Reggie's unraveling after Episode 5 shows viewers that even when a black person survives an incident with the police, they are never the same. It's an important and not-so-often-seen-on-TV look at the kind of PTD that come from being black in America, portrayed excellently by Richardson.

    Troy Fairbanks (Brandon P. Bell)

    Adam Rose

    Troy Fairbanks is the man on campus. He's fine, educated, and student body president. An Obama in the making. But there's no such thing as perfection, and as the season progresses, we get to see the chinks in Troy's armor.

    "Usually Troy's character is played by a white guy," Bell shared. "The black guy is usually the best friend or just the athlete. I love that the facade of Troy's perfection is challenged and chipped away at throughout the season. As interesting as perfection may sound, it’s not interesting to watch. Troy is more relatable having these inner turmoils about girls, and with his dad, and as popular as Troy is he doesn’t truly have friends. He doesn’t really fit in with the black caucus because he has this reputation to protect as a politician within the school. There’s a line where his dad says, 'You’re not them,' and in a lot of ways that pressure holds him back as a young person regardless of being black."

    The closest thing Troy does have to a friend is his roommate, Lionel. It's rare that we get to see a brotherhood form between a straight black man and a gay black man on TV. When Lionel comes out to Troy, Troy doesn't become awkward or treat him any differently. "Being able to present Troy as a male who is comfortable enough in his own masculinity, to not discriminate against Lionel, who happens to be gay, was a dope experience. I was honored to be able to portray that — it’s a rare opportunity especially within the black community," Bell said.

    Lionel Higgins (DeRon Horton)

    Adam Rose

    From the moment Lionel tells Silvio that he doesn't "prescribe to labels like gay or straight," it was clear he wasn't going to be the stereotypical gay black male character we've grown accustomed to seeing.

    "We don’t get to see the process of [gay black men] finding themselves in school," Horton said. "In the movie it's kind of surprising when he had his kiss at the party — on the show [his sexuality] is explained a lot more. The audience gets to go through it with him, from 'I don’t know what I like' to seeing him love and be loved in return by someone. You get to go inside his head and see his thoughts, fantasies, [and his online dating profile]."

    Like Bell, Horton is also really proud that a friendship like Troy and Lionel's exists on TV. Troy is the first of the main characters who Lionel finally gets the nerve to tell he's gay: "I'm into guys. Vaginas are like art in a museum: beautiful to look at but don't touch." Troy shrugs: "Agree to disagree. Now I gotta get these edges super crispy, because you motherfuckers are picky as shit." He then continues to cut Lionel's hair in their shared bathroom, wearing nothing but a towel. And that's it. He never treats him any differently.

    . "I think their relationship is super unique, because if more people had the audacity to talk about this with someone who they thought was going to be comfortable with it like Troy is, the world with be a much safer place," Horton said. "I was in that predicament in high school where a friend told me [he was gay] and I reacted the way Troy did and I think it took a lot of weight off his shoulders because we were to know I didn’t care either way because we were very good friends."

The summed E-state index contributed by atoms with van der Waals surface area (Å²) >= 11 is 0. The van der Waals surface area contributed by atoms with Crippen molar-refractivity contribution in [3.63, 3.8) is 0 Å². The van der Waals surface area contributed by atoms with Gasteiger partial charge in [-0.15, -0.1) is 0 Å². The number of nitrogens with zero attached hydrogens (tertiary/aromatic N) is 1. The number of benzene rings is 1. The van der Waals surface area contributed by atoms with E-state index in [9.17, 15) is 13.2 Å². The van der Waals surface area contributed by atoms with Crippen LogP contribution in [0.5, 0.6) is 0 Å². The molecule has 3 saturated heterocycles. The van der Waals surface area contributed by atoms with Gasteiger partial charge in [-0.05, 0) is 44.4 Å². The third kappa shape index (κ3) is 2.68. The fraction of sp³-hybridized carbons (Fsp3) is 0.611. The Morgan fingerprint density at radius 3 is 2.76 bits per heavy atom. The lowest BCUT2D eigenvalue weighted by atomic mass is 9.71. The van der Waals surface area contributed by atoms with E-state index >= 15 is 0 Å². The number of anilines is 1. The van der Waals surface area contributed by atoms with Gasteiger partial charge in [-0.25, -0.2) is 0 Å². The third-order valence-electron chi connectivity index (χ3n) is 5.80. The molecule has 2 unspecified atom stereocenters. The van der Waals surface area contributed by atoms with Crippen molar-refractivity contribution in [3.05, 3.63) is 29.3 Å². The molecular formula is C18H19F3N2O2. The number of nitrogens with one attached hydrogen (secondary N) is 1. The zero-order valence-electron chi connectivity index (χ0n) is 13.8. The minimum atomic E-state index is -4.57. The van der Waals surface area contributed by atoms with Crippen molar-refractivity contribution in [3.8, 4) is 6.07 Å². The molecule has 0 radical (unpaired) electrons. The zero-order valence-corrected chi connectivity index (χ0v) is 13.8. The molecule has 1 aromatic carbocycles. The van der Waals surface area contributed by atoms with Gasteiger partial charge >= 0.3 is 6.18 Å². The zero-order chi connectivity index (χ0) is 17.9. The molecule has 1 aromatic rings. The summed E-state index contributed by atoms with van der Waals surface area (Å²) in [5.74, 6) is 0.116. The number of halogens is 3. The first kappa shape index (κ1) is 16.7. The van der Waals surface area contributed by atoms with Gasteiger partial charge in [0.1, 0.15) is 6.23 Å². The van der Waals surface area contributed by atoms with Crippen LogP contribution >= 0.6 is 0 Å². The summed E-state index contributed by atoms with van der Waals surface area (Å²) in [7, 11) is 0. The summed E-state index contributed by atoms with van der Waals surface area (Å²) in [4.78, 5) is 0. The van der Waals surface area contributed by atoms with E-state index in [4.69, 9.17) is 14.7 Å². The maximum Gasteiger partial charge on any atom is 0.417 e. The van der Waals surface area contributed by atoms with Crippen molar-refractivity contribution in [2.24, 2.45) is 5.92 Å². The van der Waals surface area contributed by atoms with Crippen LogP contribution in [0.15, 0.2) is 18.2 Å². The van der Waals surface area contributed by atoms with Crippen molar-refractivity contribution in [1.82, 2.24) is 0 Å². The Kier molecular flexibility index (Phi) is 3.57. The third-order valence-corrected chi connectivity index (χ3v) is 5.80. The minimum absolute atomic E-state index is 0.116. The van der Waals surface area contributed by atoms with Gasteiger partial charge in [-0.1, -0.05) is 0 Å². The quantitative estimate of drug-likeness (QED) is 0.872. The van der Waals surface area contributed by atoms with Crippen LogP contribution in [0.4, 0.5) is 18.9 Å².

Joelle Brooks (Ashley Blaine Featherson)

    Adam Rose

    If these characters all were a part of Black Twitter, Joelle would have the most followers. Whether she's spitting truths about Bill Cosby, Drake, Game of Thrones ("that shit with dragons set in the world where no one's black except the slaves?"), or the difficulty of trying to keep your figure during these trying times, Joelle is the voice of the people.

    "I think there’s something that’s really relatable about Joelle," said Featherson. "I like that she’s settled into who she is. There’s a confidence that Joelle naturally has that I find to be very attractive and really cool to play."

    Joelle shines in Season 1 as a friend. She's there for everyone whether she's trying to get Reggie to relax, Sam to cheer up, or even Gabe to have confidence in his and Sam's relationship. "Joelle’s the friend that everyone wants or needs in their life," said Featherson. "She’s practical, she’s funny, she’s loyal, and she’s empathetic."

    Her friendship with Sam is especially fun to watch: "Sam and Joelle’s friendship is aspirational," said Featherson. "Even when they have a moment, like when she found out about Gabe, I love how they resolve it. That could’ve gone on for episodes. Joelle could’ve walked around ignoring Sam, and Sam begging her to talk to her. But we get over it in a scene because that’s what real friendships are. We can be different and we can handle life differently and still love each other and help each other get through life. That’s what friendship is. I’m happy to portray two beautiful black girls who are dedicated to the sisterhood of their relationship."

    Please feel free to start the petition to get Joelle her own episode in *fingers crossed* Season 2 of Dear White People in the comments.